I had come to spend a month there as a tourist, as an amateur. I ended up staying there for thirty-five years. I think that that in itself is enough to express the hold Paris had over me. Although we always feel some reserve when it comes to expressing intimate and profound feelings, I will confess, since you want me to, that I love France in the same way a man can be in love with a woman. I love it for its beauty, for its spirit, for its harmony and for its generosity. I love it for its never ending love of Art. I don’t think there’s any other country in the world where an artist is welcomed, appreciated, encouraged as he is in France – and as I write these lines, I have one of the sweetest, most moving memories of my life in mind: the warm affectionate welcome I received from all my friends who were the most famous artists of that time, and the friendship which has bound us ever since.

I was 21 and crazy about all the beauty I was discovering. Paris offered too many subjects for the tourist that I was, for the artist in me to not take advantage of it and use it. Seduced by the indefinable and spiritual charm of Parisian women, I became passionate about transcribing this feeling through synthetic drawings. I showed them to friends who recommended that I publish them. I  carried them to ‘Le Rire’ which published them immediately. The ‘Revue Blanche‘ then asked me for an album on actresses. Marcel Prévot wrote the preface. You can imagine my joy! Critics and chroniclers gave him an unforgettable welcome.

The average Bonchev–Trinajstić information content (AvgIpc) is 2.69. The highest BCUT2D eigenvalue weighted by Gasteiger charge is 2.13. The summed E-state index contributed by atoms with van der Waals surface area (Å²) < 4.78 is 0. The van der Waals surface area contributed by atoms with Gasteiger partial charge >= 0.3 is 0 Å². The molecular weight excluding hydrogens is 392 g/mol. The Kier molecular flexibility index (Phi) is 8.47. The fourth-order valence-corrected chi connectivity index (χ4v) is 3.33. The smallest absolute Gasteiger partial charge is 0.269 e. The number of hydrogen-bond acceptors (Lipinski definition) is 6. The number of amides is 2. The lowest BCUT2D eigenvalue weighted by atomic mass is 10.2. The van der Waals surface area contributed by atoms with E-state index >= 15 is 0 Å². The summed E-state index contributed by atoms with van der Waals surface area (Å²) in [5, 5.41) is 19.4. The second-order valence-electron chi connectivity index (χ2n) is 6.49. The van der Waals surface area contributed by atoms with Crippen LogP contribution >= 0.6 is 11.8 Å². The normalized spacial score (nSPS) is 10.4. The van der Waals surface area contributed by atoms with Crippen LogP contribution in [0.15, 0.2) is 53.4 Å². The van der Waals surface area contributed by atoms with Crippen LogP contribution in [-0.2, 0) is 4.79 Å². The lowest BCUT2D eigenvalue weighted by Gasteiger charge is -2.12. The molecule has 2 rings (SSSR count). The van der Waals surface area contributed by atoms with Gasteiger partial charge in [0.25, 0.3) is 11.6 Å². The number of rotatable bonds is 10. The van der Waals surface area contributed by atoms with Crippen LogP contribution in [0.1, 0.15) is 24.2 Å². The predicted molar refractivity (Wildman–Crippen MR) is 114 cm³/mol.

Henri Letellier, then director of the Journal, offered me a regular collaboration every Sunday, which reminds me of a charming lunch at Larue, where the great Caran d’Ache, with his usual kindness, wanted to persuade the little illustrator that I was to accept this collaboration, which  my shyness initially prevented me from doing.

This happened in 1899. After Le JournalLe Figaro, posters, etc., etc., and everywhere, the same friendliness, the same simplicity.

The smallest gifts, no matter which brand of human activity they were relevant to, were, in France, developed and multiplied. Thanks to its love and taste for this constant creation of thought, abrain never stays without evolving, without growing.

The entire world suffers its luminous radiance and influence to the point that each manifestation of the human genius comes to search a sort of spiritual sanction there.